*a*,

*b*,

*c*) to the last three coordinates of \(c_2\) is symmetric to the same assignment “shifted right”, i.e. (

*c*,

*a*,

*b*), by swapping columns and rows appropriately. These symmetries define equivalence classes of assignments that can also be broken at the CNF level. Under the case shown in Fig. 5, there are only 33 non-isomorphic assignments remaining for vertex \(c_2\) for \(s \ge 3\). We replace the hard case for each \(s\in \{3,4,6\}\) by the corresponding 33 cases, thereby increasing the total number of cases mentioned above by 32.

### 5.4 SAT Solving

## 6 Experiments

^{1}SAT solver developed by Biere [2] and ran the simulations on a cluster of Xeon E5-2690 processors with 24 cores per node. CaDiCaL supports proof logging in the DRAT format. We used DRAT-trim [29] to optimize the emitted proof of unsatisfiability. Afterwards we certified the optimized proofs with ACL2check, a formally verified checker [4]. All of the code that we used is publicly available on GitHub.

^{2}We have also made the logs of the computation publicly available on Zenodo.

^{3}

Summary of solve times for \(s = 3, 4, 6\). Times without a unit are in CPU hours. “No. Hard” is the number of subformulas which required more than 900 seconds to solve. “Hardest” is the solve time of the hardest subformula in CPU hours.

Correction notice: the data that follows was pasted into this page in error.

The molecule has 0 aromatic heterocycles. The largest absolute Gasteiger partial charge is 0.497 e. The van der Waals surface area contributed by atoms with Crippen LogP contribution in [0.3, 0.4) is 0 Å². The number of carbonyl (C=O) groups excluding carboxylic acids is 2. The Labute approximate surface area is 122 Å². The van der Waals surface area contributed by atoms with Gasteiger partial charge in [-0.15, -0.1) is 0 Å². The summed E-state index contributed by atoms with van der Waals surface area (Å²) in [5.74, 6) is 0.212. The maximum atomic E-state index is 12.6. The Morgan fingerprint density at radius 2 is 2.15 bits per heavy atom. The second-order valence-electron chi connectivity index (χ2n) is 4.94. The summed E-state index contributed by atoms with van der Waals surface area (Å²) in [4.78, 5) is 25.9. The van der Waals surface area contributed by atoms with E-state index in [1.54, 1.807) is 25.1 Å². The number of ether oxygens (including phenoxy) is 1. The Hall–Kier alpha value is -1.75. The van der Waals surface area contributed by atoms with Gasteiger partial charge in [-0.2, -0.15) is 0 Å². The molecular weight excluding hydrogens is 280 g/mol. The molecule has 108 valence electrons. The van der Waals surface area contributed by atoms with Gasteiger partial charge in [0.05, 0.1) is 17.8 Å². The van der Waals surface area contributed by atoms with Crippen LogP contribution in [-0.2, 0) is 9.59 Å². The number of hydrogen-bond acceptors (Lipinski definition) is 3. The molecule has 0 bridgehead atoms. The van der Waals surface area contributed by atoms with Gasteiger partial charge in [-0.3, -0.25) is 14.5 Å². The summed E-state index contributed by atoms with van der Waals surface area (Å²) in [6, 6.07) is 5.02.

| Tot. Solve | Avg. Solve | Proof Opt. | Proof Cert. | No. Hard | Hardest |
---|---|---|---|---|---|---|

3 | 43.27 | 7.23 s | 22.46 | 4.98 | 28 form. | \({\approx }\,\,1.2\) |

4 | 77.00 | 7.46 s | 44.00 | 9.70 | 62 form. | \({\approx }\,\,2.7\) |

6 | 81.85 | 7.63 s | 34.84 | 14.53 | 63 form. | \({\approx }\,\,1.25\) |

### 6.1 Results for Dimension 7

Table 3 summarizes the running times are for experiment. The subformula-solving runtimes for \(s = 3, 4\) and 6 are summarized in cactus plots in Figs. 6, 7 and 8. The combined size of all unsatisfiability proofs of the subformulas of \(s=6\) is 224 gigabyte in the binary DRAT proof format. These proofs contained together \(6.18 \cdot 10^9\) proof steps (i.e., additions of redundant clauses). The DRAT-trim proof checker only used \(6.39 \cdot 10^8\) proof steps to validate the unsatisfiability of all subformulas. In other words, almost \(90\%\) of the clauses generated by CaDiCaL are not required to show unsatisfiability. It is therefore likely that a single DRAT proof for the formula after symmetry breaking can be constructed that is about 20 gigabytes in size. That is significantly smaller compared to other recently solved problems in mathematics that used SAT solvers [7, 10].